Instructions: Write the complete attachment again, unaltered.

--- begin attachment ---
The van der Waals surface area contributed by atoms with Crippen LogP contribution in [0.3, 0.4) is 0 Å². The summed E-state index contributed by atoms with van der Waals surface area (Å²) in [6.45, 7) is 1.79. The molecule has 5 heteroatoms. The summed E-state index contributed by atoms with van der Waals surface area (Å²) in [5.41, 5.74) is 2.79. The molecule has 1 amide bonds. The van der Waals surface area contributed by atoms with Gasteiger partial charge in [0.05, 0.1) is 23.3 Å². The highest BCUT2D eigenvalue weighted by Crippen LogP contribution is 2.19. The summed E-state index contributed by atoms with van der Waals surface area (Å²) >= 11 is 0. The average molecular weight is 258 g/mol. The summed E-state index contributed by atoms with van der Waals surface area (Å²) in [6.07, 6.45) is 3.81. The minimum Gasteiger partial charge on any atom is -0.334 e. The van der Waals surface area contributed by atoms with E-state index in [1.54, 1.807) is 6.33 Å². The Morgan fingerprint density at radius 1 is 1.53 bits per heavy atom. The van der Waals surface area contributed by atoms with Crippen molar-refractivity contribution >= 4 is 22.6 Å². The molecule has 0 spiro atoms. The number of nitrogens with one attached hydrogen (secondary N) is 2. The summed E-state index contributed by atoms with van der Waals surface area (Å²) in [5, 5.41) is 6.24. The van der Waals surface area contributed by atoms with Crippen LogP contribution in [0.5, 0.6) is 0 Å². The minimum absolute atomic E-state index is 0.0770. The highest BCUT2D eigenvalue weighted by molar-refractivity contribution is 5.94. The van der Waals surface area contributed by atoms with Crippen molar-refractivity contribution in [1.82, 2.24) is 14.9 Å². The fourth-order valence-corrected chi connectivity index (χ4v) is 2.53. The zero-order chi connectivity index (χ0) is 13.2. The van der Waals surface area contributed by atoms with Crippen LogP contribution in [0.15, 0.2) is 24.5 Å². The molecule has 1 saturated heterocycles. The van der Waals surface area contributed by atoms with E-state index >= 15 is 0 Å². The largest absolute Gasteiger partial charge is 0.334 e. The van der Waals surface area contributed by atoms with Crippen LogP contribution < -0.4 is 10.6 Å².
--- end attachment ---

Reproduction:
The van der Waals surface area contributed by atoms with Crippen LogP contribution in [0.3, 0.4) is 0 Å². The summed E-state index contributed by atoms with van der Waals surface area (Å²) in [6.45, 7) is 1.79. The molecule has 5 heteroatoms. The summed E-state index contributed by atoms with van der Waals surface area (Å²) in [5.41, 5.74) is 2.79. The molecule has 1 amide bonds. The van der Waals surface area contributed by atoms with Gasteiger partial charge in [0.05, 0.1) is 23.3 Å². The highest BCUT2D eigenvalue weighted by Crippen LogP contribution is 2.19. The summed E-state index contributed by atoms with van der Waals surface area (Å²) >= 11 is 0. The average molecular weight is 258 g/mol. The summed E-state index contributed by atoms with van der Waals surface area (Å²) in [6.07, 6.45) is 3.81. The minimum Gasteiger partial charge on any atom is -0.334 e. The van der Waals surface area contributed by atoms with E-state index in [1.54, 1.807) is 6.33 Å². The Morgan fingerprint density at radius 1 is 1.53 bits per heavy atom. The van der Waals surface area contributed by atoms with Crippen molar-refractivity contribution >= 4 is 22.6 Å². The molecule has 0 spiro atoms. The number of nitrogens with one attached hydrogen (secondary N) is 2. The summed E-state index contributed by atoms with van der Waals surface area (Å²) in [5, 5.41) is 6.24. The van der Waals surface area contributed by atoms with Crippen LogP contribution in [0.5, 0.6) is 0 Å². The minimum absolute atomic E-state index is 0.0770. The highest BCUT2D eigenvalue weighted by molar-refractivity contribution is 5.94. The van der Waals surface area contributed by atoms with Crippen molar-refractivity contribution in [1.82, 2.24) is 14.9 Å². The fourth-order valence-corrected chi connectivity index (χ4v) is 2.53. The zero-order chi connectivity index (χ0) is 13.2. The van der Waals surface area contributed by atoms with Crippen LogP contribution in [0.15, 0.2) is 24.5 Å². The molecule has 1 saturated heterocycles. The van der Waals surface area contributed by atoms with E-state index >= 15 is 0 Å². The largest absolute Gasteiger partial charge is 0.334 e. The van der Waals surface area contributed by atoms with Crippen LogP contribution < -0.4 is 10.6 Å².